In estimated by WHO shows that Haemorrhage (24.8%)

In
countries with high fertility rate, maternal mortality ratio, death a woman
faces every time she becomes pregnant and the cumulative risk of maternal death
over a lifetime may be as high as one in 16, compared to one in 3,800 in the
countries of the developed world (Otieno;
UNICEF, 2000; Adu-Mensah, 2011; Richie, 2015).

About 529,000 women
die  yearly from complications of
pregnancy and childbirth globally. Ninety-nine per cent (99%) of these maternal
deaths occur in the developing world and one per cent (1%) in the developed
countries. This number is based on calculations by Zahr et al. (2004).

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Accessibility
to ANC will reduce this lifetime risk in women. (de
Bernis et al, 2003; Zahr et al., 2004). Maternal mortality rates are very high in Ghana, that
is, 230 per 100,000 live births (Gyimah et al., 2006; GHS, 2013).

The pattern of
causes of maternal deaths as estimated by WHO shows that Haemorrhage (24.8%) infection
(14.9%), unsafe abortion (12.9%), eclampsia (12.9%) and obstructed labor (6.9%)
are the leading causes of maternal mortality as estimated by WHO. 19.8% is
however, attributed to indirect causes such as malaria, hepatitis, anaemia etc (Strand,
2005; Canavan, 2008; Adu-Mensah, 2011).

Lack of access to essential obstetrical care is a crucial
factor that contributes to high maternal mortality. Providing skilled
attendants is able to prevent, direct and manage the major obstetric
complications like haemorrhage, eclampsia, obstructed labour etc. In addition,
providing equipment, drugs and other supplies essential for the management of
these complications is the single most important factor in preventing maternal
deaths.

As part of efforts in attaining the fifth Millennium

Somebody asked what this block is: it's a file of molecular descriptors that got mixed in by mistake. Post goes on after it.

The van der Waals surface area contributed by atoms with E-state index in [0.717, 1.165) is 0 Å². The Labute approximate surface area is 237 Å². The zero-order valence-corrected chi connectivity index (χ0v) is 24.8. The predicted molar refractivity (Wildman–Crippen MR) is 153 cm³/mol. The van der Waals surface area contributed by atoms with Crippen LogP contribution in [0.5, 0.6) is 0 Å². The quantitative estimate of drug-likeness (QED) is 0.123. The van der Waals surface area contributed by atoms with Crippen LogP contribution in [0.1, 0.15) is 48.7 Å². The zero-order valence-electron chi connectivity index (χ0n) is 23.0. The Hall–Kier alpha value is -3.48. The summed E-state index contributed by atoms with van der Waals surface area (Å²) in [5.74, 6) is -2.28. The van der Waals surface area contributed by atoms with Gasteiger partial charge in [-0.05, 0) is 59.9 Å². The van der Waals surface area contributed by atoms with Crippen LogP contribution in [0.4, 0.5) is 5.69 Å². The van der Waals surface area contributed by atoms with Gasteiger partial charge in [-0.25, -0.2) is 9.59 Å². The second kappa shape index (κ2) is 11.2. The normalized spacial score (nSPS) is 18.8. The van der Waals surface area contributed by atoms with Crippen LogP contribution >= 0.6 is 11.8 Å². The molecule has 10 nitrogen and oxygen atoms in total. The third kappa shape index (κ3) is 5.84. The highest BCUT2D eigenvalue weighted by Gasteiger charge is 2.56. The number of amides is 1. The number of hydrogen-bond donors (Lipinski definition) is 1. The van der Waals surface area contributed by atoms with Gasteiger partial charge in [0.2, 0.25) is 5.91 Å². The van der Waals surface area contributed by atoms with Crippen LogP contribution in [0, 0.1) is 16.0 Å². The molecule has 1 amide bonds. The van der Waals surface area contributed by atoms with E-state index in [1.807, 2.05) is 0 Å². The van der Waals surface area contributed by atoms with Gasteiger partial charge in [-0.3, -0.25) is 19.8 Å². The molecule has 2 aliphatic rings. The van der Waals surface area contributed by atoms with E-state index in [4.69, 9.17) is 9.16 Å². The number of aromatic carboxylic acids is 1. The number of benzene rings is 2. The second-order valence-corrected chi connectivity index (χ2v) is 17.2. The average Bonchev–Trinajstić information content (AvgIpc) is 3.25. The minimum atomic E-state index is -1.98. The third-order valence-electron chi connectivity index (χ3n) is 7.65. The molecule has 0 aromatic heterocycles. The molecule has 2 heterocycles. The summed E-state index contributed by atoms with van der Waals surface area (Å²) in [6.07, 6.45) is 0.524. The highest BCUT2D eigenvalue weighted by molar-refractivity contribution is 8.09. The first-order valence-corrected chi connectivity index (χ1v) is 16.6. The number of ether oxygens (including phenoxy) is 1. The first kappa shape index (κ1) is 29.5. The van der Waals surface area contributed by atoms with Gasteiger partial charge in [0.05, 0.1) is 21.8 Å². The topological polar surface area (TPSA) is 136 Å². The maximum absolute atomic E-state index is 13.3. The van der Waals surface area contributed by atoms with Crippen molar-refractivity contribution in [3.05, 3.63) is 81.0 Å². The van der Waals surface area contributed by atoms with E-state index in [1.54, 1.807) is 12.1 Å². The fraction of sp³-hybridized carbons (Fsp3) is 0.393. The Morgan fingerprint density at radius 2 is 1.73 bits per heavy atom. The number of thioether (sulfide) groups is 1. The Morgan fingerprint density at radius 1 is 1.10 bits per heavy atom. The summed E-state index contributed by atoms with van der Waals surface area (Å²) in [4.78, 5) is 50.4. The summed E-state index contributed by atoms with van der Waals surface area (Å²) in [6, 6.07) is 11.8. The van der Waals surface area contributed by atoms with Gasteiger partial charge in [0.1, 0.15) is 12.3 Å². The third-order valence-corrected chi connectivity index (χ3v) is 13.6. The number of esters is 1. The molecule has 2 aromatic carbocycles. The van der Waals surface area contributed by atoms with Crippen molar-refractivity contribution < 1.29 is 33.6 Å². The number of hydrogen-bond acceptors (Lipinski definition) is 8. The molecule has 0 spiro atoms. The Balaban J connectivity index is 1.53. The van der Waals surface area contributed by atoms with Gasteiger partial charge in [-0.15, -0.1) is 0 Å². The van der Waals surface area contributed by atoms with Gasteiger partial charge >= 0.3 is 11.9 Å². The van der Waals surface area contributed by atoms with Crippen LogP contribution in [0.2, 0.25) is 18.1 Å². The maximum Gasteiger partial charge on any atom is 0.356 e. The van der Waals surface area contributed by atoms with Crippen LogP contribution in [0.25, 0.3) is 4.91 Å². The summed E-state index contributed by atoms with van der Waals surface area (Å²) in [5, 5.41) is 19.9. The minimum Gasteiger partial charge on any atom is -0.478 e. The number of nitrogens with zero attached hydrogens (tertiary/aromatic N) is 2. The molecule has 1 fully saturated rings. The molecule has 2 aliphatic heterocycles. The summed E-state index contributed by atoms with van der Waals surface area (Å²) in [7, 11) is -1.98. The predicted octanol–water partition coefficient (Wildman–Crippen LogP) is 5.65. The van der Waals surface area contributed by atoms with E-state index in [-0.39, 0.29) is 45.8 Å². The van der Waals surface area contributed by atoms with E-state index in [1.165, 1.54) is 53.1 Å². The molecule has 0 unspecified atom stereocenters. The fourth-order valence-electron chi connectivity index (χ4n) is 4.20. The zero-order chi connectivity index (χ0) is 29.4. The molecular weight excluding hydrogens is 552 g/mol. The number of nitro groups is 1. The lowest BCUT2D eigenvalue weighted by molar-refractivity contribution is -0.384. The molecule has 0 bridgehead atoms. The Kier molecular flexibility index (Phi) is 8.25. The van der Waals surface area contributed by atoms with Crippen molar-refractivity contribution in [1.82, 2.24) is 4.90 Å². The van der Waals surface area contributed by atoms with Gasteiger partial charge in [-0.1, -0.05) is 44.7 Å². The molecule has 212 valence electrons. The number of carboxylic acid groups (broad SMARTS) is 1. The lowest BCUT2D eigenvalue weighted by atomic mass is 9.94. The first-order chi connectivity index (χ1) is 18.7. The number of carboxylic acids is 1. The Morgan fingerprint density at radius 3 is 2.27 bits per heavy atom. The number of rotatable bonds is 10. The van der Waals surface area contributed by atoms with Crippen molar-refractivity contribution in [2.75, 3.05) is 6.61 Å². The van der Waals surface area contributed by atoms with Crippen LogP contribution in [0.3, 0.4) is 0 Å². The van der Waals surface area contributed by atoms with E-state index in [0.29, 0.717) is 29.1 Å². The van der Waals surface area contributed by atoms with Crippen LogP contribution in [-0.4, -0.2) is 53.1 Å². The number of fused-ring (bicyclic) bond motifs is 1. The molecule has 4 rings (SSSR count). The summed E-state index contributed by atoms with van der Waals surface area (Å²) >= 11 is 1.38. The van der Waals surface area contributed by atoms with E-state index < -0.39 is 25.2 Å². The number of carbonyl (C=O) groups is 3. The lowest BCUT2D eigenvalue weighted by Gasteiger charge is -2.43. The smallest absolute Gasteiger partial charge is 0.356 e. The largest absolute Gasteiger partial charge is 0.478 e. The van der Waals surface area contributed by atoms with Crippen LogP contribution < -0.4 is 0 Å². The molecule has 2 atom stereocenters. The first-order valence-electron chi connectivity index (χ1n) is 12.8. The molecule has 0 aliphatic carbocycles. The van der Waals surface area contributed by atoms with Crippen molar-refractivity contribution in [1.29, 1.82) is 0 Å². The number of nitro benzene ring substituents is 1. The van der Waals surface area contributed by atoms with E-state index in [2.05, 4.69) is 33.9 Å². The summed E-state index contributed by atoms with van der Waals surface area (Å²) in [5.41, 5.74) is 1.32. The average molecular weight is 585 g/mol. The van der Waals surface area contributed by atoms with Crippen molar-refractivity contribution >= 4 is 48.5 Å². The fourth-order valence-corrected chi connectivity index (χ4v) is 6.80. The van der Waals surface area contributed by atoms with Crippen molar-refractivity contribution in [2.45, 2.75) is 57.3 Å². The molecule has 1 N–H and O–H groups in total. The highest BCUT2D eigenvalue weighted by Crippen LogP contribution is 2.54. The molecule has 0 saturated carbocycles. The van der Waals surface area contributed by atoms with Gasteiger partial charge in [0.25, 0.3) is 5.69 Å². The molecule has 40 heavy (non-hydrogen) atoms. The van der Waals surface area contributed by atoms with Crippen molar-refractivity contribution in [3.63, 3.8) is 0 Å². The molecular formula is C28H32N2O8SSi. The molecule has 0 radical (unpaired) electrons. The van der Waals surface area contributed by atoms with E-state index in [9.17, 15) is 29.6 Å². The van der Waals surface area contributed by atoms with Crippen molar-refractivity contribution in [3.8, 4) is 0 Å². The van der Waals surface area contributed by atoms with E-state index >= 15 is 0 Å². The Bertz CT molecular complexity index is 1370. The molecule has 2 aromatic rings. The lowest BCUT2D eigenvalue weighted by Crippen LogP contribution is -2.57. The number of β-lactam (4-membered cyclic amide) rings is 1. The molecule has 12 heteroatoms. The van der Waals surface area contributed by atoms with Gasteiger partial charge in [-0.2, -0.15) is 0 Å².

Development Goal – which calls for improving maternal health, with a target of
reducing maternal mortality ratio by three – quarters, between 1990 and 2015 –
there is the need for all pregnant women to have access to antenatal care in
pregnancy. Basic antenatal care components are effective means to prevent a
range of pregnancy complications and reduce maternal mortality (Pallikadavath
et al., 2004).

Pregnant women receiving prenatal care in Ghana was 90.50% as of 2014.
Its highest value over the past 26 years was 96.40% in 2011, while its lowest
value was 82.40% in 1988 (Anchang-Kimbi et al., 2014; Kawakatsu et al., 2014).

ANC is a necessary component of maternal health in order to identify
complications and danger signs during pregnancy. Regular ANC visits can provide
some benefits for the women such as a strong relationship between women and the
health care provider that can result in reducing complications during
pregnancy.

But
the question is, are we only satisfied with the attendance of women to
antenatal care or rather how much knowledge those attending antenatal care have
on antenatal services, their attitude and practices towards antenatal services
and how that can reduce maternal mortality.

It
is different having a good number of people attending antenatal care and a good
number going according to what is expected of them. The study therefore sought
to assess knowledge, attitude and practices of pregnant women attending
antenatal care.

 

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